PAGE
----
Rising gas prices could cripple seasonal job market

Gas prices continue to be in the back of everyone's mind, and with prices expected to increase into the summer months, it could hurt what little recovery our economy has seen

Thursday at the Myrtle Beach Mall, the North Myrtle Beach Chamber held a job fair where hundreds of people applied for more than 250 jobs.

59-year-old Conway resident Lynn Sutherland just wants one.

"I don't even care anymore," said Sutherland, "Just a job." She doesn't care anymore because she's been out of work for more than three years.

While employers took the time to look over Sutherland's resume, they also keep looking over their shoulder at rising gas prices. With more money going toward fuel, it could mean they have less money to hire new employees.

"It will affect the businesses in North Myrtle Beach and the Grand Strand," said supermarket owner Frank Boulineu's. "So we look at that and base our hiring on gas prices."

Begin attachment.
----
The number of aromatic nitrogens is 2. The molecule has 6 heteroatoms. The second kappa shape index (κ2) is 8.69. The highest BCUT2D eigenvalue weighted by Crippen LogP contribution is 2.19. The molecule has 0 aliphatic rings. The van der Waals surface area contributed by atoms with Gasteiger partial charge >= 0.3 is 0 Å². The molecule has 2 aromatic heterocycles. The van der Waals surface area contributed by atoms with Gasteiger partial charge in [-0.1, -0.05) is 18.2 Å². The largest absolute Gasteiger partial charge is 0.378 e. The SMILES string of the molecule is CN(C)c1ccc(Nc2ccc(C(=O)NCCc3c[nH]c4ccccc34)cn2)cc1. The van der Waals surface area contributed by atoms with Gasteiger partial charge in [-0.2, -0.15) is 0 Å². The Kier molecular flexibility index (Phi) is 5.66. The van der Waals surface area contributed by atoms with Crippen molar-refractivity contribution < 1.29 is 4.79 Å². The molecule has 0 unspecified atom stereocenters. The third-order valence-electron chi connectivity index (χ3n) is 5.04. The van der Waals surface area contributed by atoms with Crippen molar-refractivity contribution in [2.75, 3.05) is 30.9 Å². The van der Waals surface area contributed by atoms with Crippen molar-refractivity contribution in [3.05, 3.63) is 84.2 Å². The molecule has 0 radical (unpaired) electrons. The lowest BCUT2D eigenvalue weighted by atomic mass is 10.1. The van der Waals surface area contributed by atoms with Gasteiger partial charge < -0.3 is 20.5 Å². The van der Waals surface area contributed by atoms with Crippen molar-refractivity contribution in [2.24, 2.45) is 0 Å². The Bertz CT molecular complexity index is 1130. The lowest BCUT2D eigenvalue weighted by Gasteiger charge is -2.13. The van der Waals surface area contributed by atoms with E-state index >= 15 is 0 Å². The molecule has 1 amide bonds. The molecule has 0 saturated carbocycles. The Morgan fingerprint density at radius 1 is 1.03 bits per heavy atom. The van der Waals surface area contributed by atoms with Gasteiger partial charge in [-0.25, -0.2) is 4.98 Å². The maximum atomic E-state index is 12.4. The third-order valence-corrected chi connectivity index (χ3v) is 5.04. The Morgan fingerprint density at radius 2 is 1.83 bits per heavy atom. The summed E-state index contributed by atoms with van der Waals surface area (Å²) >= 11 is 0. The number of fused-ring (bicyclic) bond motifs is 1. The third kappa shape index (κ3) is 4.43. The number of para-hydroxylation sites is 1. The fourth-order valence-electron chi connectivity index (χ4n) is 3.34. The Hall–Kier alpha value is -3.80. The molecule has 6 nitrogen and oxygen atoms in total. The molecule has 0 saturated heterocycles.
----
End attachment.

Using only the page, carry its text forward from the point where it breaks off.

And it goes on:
Over the past month, gas prices in our area jumped more than 20 cents. On Thursday, the average price for a gallon of gas in Myrtle Beach cost $3.58.

Myrtle Beach Area Chamber President Brad Dean said if that rising trend continues, it could affect the economy's recovery.

"When it gets up around 4 dollars, people start re-thinking their travel plans," said Dean.

But Coastal Carolina University economic expert Rob Salvino put the mark when employers and consumers cut back a little higher.

"If we start approaching five dollars and above that, then I think that will have a negative impact on economic growth," said Salvino.

And it's those prices around that five dollar mark that Sutherland hopes she doesn't see.

"All you can do is hope that it's better tomorrow," said Sutherland.